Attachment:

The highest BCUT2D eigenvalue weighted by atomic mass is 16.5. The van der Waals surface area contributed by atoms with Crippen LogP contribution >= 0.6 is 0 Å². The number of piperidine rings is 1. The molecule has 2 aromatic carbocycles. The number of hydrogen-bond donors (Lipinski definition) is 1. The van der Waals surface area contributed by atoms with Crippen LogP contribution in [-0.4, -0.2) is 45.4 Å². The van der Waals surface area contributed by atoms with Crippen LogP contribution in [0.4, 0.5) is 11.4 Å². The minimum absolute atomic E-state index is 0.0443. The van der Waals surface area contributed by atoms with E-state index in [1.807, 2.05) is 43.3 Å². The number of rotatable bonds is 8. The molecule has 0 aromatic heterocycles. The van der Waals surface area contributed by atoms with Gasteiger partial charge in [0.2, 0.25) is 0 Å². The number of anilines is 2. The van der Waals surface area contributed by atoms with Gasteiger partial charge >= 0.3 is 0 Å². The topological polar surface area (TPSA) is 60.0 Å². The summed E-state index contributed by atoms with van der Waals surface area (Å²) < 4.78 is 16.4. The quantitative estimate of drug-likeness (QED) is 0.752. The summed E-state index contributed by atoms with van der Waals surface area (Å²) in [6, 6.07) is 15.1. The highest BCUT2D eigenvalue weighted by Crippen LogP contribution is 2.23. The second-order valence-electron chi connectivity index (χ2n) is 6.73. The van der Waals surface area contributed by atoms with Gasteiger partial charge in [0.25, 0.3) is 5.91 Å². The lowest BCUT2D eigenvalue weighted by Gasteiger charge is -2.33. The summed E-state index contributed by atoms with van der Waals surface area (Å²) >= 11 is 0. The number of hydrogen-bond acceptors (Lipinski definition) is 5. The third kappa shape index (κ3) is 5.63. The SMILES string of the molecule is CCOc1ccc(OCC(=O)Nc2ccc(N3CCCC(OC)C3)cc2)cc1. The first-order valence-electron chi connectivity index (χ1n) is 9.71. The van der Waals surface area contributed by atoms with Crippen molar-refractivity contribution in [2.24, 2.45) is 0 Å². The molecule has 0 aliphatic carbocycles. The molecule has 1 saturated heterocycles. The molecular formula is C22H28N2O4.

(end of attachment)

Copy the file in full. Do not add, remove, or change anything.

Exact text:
The highest BCUT2D eigenvalue weighted by atomic mass is 16.5. The van der Waals surface area contributed by atoms with Crippen LogP contribution >= 0.6 is 0 Å². The number of piperidine rings is 1. The molecule has 2 aromatic carbocycles. The number of hydrogen-bond donors (Lipinski definition) is 1. The van der Waals surface area contributed by atoms with Crippen LogP contribution in [-0.4, -0.2) is 45.4 Å². The van der Waals surface area contributed by atoms with Crippen LogP contribution in [0.4, 0.5) is 11.4 Å². The minimum absolute atomic E-state index is 0.0443. The van der Waals surface area contributed by atoms with E-state index in [1.807, 2.05) is 43.3 Å². The number of rotatable bonds is 8. The molecule has 0 aromatic heterocycles. The van der Waals surface area contributed by atoms with Gasteiger partial charge in [0.2, 0.25) is 0 Å². The number of anilines is 2. The van der Waals surface area contributed by atoms with Gasteiger partial charge >= 0.3 is 0 Å². The topological polar surface area (TPSA) is 60.0 Å². The summed E-state index contributed by atoms with van der Waals surface area (Å²) < 4.78 is 16.4. The quantitative estimate of drug-likeness (QED) is 0.752. The summed E-state index contributed by atoms with van der Waals surface area (Å²) in [6, 6.07) is 15.1. The highest BCUT2D eigenvalue weighted by Crippen LogP contribution is 2.23. The second-order valence-electron chi connectivity index (χ2n) is 6.73. The van der Waals surface area contributed by atoms with Gasteiger partial charge in [0.25, 0.3) is 5.91 Å². The lowest BCUT2D eigenvalue weighted by Gasteiger charge is -2.33. The summed E-state index contributed by atoms with van der Waals surface area (Å²) >= 11 is 0. The number of hydrogen-bond acceptors (Lipinski definition) is 5. The third kappa shape index (κ3) is 5.63. The SMILES string of the molecule is CCOc1ccc(OCC(=O)Nc2ccc(N3CCCC(OC)C3)cc2)cc1. The first-order valence-electron chi connectivity index (χ1n) is 9.71. The van der Waals surface area contributed by atoms with Crippen molar-refractivity contribution in [2.24, 2.45) is 0 Å². The molecule has 0 aliphatic carbocycles. The molecule has 1 saturated heterocycles. The molecular formula is C22H28N2O4.